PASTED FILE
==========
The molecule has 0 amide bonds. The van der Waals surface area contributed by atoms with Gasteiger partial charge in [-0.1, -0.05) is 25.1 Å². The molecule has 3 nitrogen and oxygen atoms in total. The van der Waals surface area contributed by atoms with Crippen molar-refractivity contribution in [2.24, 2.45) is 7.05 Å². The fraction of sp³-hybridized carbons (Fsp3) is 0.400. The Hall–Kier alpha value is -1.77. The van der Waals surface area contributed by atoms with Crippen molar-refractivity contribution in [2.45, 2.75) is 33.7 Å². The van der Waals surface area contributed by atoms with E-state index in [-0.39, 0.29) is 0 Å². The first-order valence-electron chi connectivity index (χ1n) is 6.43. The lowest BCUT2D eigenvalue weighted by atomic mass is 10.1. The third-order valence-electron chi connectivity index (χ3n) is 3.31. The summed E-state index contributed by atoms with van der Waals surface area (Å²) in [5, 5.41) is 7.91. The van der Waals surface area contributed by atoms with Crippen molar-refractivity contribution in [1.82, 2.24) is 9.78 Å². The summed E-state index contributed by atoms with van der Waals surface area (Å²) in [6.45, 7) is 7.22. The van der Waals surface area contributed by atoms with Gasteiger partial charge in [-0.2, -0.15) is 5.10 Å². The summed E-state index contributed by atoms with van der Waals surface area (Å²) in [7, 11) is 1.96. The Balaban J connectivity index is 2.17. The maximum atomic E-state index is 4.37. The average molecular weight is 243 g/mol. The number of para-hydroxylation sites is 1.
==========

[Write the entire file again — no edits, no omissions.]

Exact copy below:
The molecule has 0 amide bonds. The van der Waals surface area contributed by atoms with Gasteiger partial charge in [-0.1, -0.05) is 25.1 Å². The molecule has 3 nitrogen and oxygen atoms in total. The van der Waals surface area contributed by atoms with Crippen molar-refractivity contribution in [2.24, 2.45) is 7.05 Å². The fraction of sp³-hybridized carbons (Fsp3) is 0.400. The Hall–Kier alpha value is -1.77. The van der Waals surface area contributed by atoms with Crippen molar-refractivity contribution in [2.45, 2.75) is 33.7 Å². The van der Waals surface area contributed by atoms with E-state index in [-0.39, 0.29) is 0 Å². The first-order valence-electron chi connectivity index (χ1n) is 6.43. The lowest BCUT2D eigenvalue weighted by atomic mass is 10.1. The third-order valence-electron chi connectivity index (χ3n) is 3.31. The summed E-state index contributed by atoms with van der Waals surface area (Å²) in [5, 5.41) is 7.91. The van der Waals surface area contributed by atoms with Crippen molar-refractivity contribution in [1.82, 2.24) is 9.78 Å². The summed E-state index contributed by atoms with van der Waals surface area (Å²) in [6.45, 7) is 7.22. The van der Waals surface area contributed by atoms with Gasteiger partial charge in [-0.2, -0.15) is 5.10 Å². The summed E-state index contributed by atoms with van der Waals surface area (Å²) in [7, 11) is 1.96. The Balaban J connectivity index is 2.17. The maximum atomic E-state index is 4.37. The average molecular weight is 243 g/mol. The number of para-hydroxylation sites is 1.